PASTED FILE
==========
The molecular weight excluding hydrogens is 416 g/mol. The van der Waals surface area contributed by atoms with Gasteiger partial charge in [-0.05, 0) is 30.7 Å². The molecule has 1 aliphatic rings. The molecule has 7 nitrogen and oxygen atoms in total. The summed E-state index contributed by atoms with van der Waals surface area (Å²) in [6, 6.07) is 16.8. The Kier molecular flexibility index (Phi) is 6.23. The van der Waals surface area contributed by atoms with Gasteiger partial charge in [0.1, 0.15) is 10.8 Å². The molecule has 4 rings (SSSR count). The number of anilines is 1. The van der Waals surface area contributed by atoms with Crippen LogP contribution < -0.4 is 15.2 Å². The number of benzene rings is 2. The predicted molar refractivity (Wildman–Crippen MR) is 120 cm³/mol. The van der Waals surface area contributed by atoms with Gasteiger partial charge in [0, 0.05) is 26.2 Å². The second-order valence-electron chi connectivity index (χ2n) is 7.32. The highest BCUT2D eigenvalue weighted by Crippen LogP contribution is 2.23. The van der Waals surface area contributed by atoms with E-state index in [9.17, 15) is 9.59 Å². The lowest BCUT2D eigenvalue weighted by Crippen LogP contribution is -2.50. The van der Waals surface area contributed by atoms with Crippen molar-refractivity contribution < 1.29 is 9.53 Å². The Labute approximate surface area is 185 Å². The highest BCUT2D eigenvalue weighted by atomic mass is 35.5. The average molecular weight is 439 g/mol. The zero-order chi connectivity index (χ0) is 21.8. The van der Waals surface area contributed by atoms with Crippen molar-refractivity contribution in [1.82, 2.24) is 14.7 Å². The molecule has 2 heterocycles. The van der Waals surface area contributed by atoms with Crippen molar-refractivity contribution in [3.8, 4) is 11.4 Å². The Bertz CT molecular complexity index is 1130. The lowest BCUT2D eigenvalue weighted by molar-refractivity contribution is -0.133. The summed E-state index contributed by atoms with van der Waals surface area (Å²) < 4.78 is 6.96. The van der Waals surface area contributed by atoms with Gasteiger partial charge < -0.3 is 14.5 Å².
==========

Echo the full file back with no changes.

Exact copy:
The molecular weight excluding hydrogens is 416 g/mol. The van der Waals surface area contributed by atoms with Gasteiger partial charge in [-0.05, 0) is 30.7 Å². The molecule has 1 aliphatic rings. The molecule has 7 nitrogen and oxygen atoms in total. The summed E-state index contributed by atoms with van der Waals surface area (Å²) in [6, 6.07) is 16.8. The Kier molecular flexibility index (Phi) is 6.23. The van der Waals surface area contributed by atoms with Gasteiger partial charge in [0.1, 0.15) is 10.8 Å². The molecule has 4 rings (SSSR count). The number of anilines is 1. The van der Waals surface area contributed by atoms with Crippen LogP contribution < -0.4 is 15.2 Å². The number of benzene rings is 2. The predicted molar refractivity (Wildman–Crippen MR) is 120 cm³/mol. The van der Waals surface area contributed by atoms with Gasteiger partial charge in [0, 0.05) is 26.2 Å². The second-order valence-electron chi connectivity index (χ2n) is 7.32. The highest BCUT2D eigenvalue weighted by Crippen LogP contribution is 2.23. The van der Waals surface area contributed by atoms with E-state index in [9.17, 15) is 9.59 Å². The lowest BCUT2D eigenvalue weighted by Crippen LogP contribution is -2.50. The van der Waals surface area contributed by atoms with Crippen molar-refractivity contribution < 1.29 is 9.53 Å². The Labute approximate surface area is 185 Å². The highest BCUT2D eigenvalue weighted by atomic mass is 35.5. The average molecular weight is 439 g/mol. The zero-order chi connectivity index (χ0) is 21.8. The van der Waals surface area contributed by atoms with Crippen molar-refractivity contribution in [1.82, 2.24) is 14.7 Å². The molecule has 2 heterocycles. The van der Waals surface area contributed by atoms with Crippen molar-refractivity contribution in [3.8, 4) is 11.4 Å². The Bertz CT molecular complexity index is 1130. The lowest BCUT2D eigenvalue weighted by molar-refractivity contribution is -0.133. The summed E-state index contributed by atoms with van der Waals surface area (Å²) < 4.78 is 6.96. The van der Waals surface area contributed by atoms with Gasteiger partial charge < -0.3 is 14.5 Å².